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Trump is not completely wrong on Syria

U.S. President Donald Trump listens to a question from a reporter at an event for the signing of two executive orders aimed at greater governmental transparency at the White House in Washington, DC. Mr. Trump answered questions on the pending impeachment inquiry and the Turkish offensive into northern Syria following the signing of the executive orders.
U.S. President Donald Trump listens to a question from a reporter at an event for the signing of two executive orders aimed at greater governmental transparency at the White House in Washington, DC. Mr. Trump answered questions on the pending impeachment inquiry and the Turkish offensive into northern Syria following the signing of the executive orders. (Win McNamee/Getty Images)

Many people agree with President Donald Trump’s statement that we must stop endless wars. U.S. involvement in Iraq (President George Bush), Libya (President Barack Obama) and Syria (Mr. Obama) have produced nothing but suffering and death for local people and U.S. forces (“US pulling out of northern Syria; full withdrawal possible,” Oct. 14).

Of course, President Trump lacks the knowledge and focus to implement a policy even when he expresses appropriate instincts. The statements are intended to manipulate feelings rather than to make people safer.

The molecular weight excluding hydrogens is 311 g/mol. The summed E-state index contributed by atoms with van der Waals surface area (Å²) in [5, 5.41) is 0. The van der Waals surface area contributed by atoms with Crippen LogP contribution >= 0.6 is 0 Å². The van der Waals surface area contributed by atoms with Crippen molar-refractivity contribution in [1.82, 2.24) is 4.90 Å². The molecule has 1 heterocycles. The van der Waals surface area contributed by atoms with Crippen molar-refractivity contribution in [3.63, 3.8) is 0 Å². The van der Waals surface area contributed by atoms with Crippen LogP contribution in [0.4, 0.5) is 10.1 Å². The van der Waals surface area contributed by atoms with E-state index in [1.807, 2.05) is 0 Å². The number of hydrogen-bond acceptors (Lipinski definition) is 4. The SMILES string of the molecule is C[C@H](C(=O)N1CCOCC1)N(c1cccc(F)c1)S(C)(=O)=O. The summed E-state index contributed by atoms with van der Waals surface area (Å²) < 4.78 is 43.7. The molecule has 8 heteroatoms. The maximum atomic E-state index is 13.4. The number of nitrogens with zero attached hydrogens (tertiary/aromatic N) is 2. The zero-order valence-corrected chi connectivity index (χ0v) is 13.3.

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He grandly announced a pullout from Syria that was really only moving 50 soldiers a few miles. Then he announced a further pullout of 1,000 soldiers. He caved to Turkey’s President Recep Tayyip Erdogan, then threatened him with economic ruin. Then he sent 1,800 of our soldiers to Saudi Arabia. Tomorrow, will bring more random zigs and zags. (See “Syrian troops move north, setting up potential clash with Turkish forces,” Oct. 14).

I am also very distressed to hear members of both parties of Congress criticizing the very idea of withdrawal from Syria. The United States has no business putting armed forces in the region. We end up supporting corrupt regimes, and we harm many more people than we help. However, we should be able to withdraw our forces in a planned way without causing extreme harm to innocent civilians and to Kurdish fighters who were U. S. allies.

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Charlie Cooper, Baltimore

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